*harp music playing*
Nobody does romance quite like Jane Austen, and today we’re going to look at the 1996 film, Emma, featuring a young Gwyneth Paltrow before Goop, a young Ewan McGregor before Obi Wan, and a young Toni Collette before almost everything else she’s done. And we can’t forget Jeremy North as the super-romantic Mr. Knightley. I remember the mid- to late-nineties as the time when film adaptations of Austen’s books suddenly got very popular again. Once Colin Firth’s Mr. Darcy fell into a fountain and Kate Winslet’s Marianne tumbled down a hill, everyone wanted Austen’s special brand of wit and intrigue, and we’ve been swooning ever since.
Any guys reading this may groan, presently. We know, fellas. It’s OK. 😉
Oh, and there’s something about Jane Austen that makes people get all formal and stuff, but I digress.
The plot is familiar, especially if anyone has seen Clueless, but I’ll summarize it anyway. Emma Woodhouse loves matchmaking, and she’s fresh off a successful pairing of her former governess (Greta Sacchi) and local widower Mr. Weston (James Cosmo). Since matchmaking is such a tricky business and lightning doesn’t generally strike twice in the same spot, Emma promises to reform. No more schemes.
That is, until Emma meets Harriet Smith (Toni Collette), an amiable, charming lady with no social standing who is so shy she’s apt to get flustered and clumsy. In Emma’s eyes everything about Harriet screams “PROJECT,” but the two of them become friends. Harriet’s usually willing to go along with whatever Emma’s up to, whether it’s a party or taking food to the poor.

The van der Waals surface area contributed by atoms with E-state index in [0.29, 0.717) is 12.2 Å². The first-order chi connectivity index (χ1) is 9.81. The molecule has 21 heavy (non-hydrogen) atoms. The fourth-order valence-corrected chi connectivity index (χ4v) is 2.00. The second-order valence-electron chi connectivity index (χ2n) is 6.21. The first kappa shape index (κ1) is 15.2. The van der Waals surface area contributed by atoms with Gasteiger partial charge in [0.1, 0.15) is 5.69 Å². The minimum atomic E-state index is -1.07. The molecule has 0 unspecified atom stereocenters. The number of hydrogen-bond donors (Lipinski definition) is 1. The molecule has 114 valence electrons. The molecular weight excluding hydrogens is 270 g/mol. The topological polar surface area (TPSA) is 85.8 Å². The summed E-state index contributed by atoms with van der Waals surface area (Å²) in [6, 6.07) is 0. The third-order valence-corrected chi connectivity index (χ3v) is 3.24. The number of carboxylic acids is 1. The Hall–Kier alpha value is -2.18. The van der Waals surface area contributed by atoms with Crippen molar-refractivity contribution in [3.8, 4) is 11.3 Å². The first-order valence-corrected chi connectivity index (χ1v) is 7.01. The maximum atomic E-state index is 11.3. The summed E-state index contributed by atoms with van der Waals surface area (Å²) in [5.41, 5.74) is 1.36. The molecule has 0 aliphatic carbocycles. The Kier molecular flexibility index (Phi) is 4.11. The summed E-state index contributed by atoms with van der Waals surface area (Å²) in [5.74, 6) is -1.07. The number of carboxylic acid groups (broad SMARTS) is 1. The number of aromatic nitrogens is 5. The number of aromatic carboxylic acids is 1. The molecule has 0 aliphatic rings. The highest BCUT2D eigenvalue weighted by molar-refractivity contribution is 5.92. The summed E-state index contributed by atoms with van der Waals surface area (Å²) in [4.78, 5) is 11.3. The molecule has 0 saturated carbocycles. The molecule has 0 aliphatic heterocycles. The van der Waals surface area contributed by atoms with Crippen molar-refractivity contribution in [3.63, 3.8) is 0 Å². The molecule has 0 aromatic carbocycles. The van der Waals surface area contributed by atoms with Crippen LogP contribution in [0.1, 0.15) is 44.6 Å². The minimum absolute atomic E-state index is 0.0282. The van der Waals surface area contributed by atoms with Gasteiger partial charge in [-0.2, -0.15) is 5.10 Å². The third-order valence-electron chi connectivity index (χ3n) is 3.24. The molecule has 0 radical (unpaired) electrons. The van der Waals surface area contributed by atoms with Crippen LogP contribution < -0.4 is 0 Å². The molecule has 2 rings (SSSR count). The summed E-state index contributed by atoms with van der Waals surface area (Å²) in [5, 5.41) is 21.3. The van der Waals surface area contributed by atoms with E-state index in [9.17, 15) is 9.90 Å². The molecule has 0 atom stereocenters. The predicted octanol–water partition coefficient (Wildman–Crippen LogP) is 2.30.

That’s not to say Harriet doesn’t have her own life. She is enamored with Robert Martin (Edward Woodall), a very nice, respectable farmer who lights up whenever he sees her. She gets giddy when anyone from Robert’s family notices her, too. Dear friend Emma, however, thinks Mr. Martin isn’t good enough for Harriet and vows to push her towards the very eligible vicar, Mr. Elton (Alan Cumming).
Emma tries to showcase Harriet to the best advantage possible, and for a while Mr. Elton seems interested. He has no problem taking the portrait Emma painted of Harriet to London for framing. He also sends Harriet a very intriguing riddle and seems solicitous of her. One night at a party Emma mentions Harriet is ill and Mr. Elton looks suitably disappointed.
Mr. Elton is a good pretender, though. After declaring himself to Emma, who refuses in disgust, he heads off to Bath in a huff and marries a lady on a whim. The new Mrs. Elton (Juliet Stevenson) is pretentious in a passive-aggressive way. She doesn’t brag about herself directly but doesn’t mind telling people what her friends say about her. Most of Mrs. Elton’s new acquaintances find her irritating, but the society set includes her anyway because she is the wife of the vicar. Harriet is devastated.
However, there are other fish in the sea, and Emma’s not above looking out for a match of her own while securing Harriet’s happiness. Frank Churchill (Ewan McGregor) looks intriguing in a rock star way (It’s the long hair), and he can sing, too. He and Emma meet when Emma’s carriage gets stuck in the mud. Frank rescues her, and she’s immediately smitten. At least, that’s what Emma thinks at first.